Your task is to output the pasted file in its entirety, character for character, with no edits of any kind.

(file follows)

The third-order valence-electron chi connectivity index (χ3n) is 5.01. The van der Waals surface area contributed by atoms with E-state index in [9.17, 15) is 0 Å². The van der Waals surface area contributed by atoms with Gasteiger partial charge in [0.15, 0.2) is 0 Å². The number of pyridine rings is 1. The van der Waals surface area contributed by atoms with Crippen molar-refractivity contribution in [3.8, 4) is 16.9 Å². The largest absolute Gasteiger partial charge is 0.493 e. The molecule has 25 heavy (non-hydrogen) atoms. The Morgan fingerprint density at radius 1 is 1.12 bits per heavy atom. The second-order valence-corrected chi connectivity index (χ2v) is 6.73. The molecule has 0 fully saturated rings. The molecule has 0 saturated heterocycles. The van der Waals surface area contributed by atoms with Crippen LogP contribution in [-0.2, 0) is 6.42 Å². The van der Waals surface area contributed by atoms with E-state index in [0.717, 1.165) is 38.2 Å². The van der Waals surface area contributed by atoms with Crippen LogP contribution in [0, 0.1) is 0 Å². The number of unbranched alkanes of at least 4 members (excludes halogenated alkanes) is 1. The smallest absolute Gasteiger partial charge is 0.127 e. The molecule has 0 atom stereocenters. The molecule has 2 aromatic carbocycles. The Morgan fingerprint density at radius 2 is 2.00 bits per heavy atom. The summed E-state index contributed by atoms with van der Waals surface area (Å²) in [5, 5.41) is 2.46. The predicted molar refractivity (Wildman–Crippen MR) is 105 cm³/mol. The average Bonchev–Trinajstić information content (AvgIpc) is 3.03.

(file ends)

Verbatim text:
The third-order valence-electron chi connectivity index (χ3n) is 5.01. The van der Waals surface area contributed by atoms with E-state index in [9.17, 15) is 0 Å². The van der Waals surface area contributed by atoms with Gasteiger partial charge in [0.15, 0.2) is 0 Å². The number of pyridine rings is 1. The van der Waals surface area contributed by atoms with Crippen molar-refractivity contribution in [3.8, 4) is 16.9 Å². The largest absolute Gasteiger partial charge is 0.493 e. The molecule has 25 heavy (non-hydrogen) atoms. The Morgan fingerprint density at radius 1 is 1.12 bits per heavy atom. The second-order valence-corrected chi connectivity index (χ2v) is 6.73. The molecule has 0 fully saturated rings. The molecule has 0 saturated heterocycles. The van der Waals surface area contributed by atoms with Crippen LogP contribution in [-0.2, 0) is 6.42 Å². The van der Waals surface area contributed by atoms with E-state index in [0.717, 1.165) is 38.2 Å². The van der Waals surface area contributed by atoms with Crippen LogP contribution in [0, 0.1) is 0 Å². The number of unbranched alkanes of at least 4 members (excludes halogenated alkanes) is 1. The smallest absolute Gasteiger partial charge is 0.127 e. The molecule has 0 atom stereocenters. The molecule has 2 aromatic carbocycles. The Morgan fingerprint density at radius 2 is 2.00 bits per heavy atom. The summed E-state index contributed by atoms with van der Waals surface area (Å²) in [5, 5.41) is 2.46. The predicted molar refractivity (Wildman–Crippen MR) is 105 cm³/mol. The average Bonchev–Trinajstić information content (AvgIpc) is 3.03.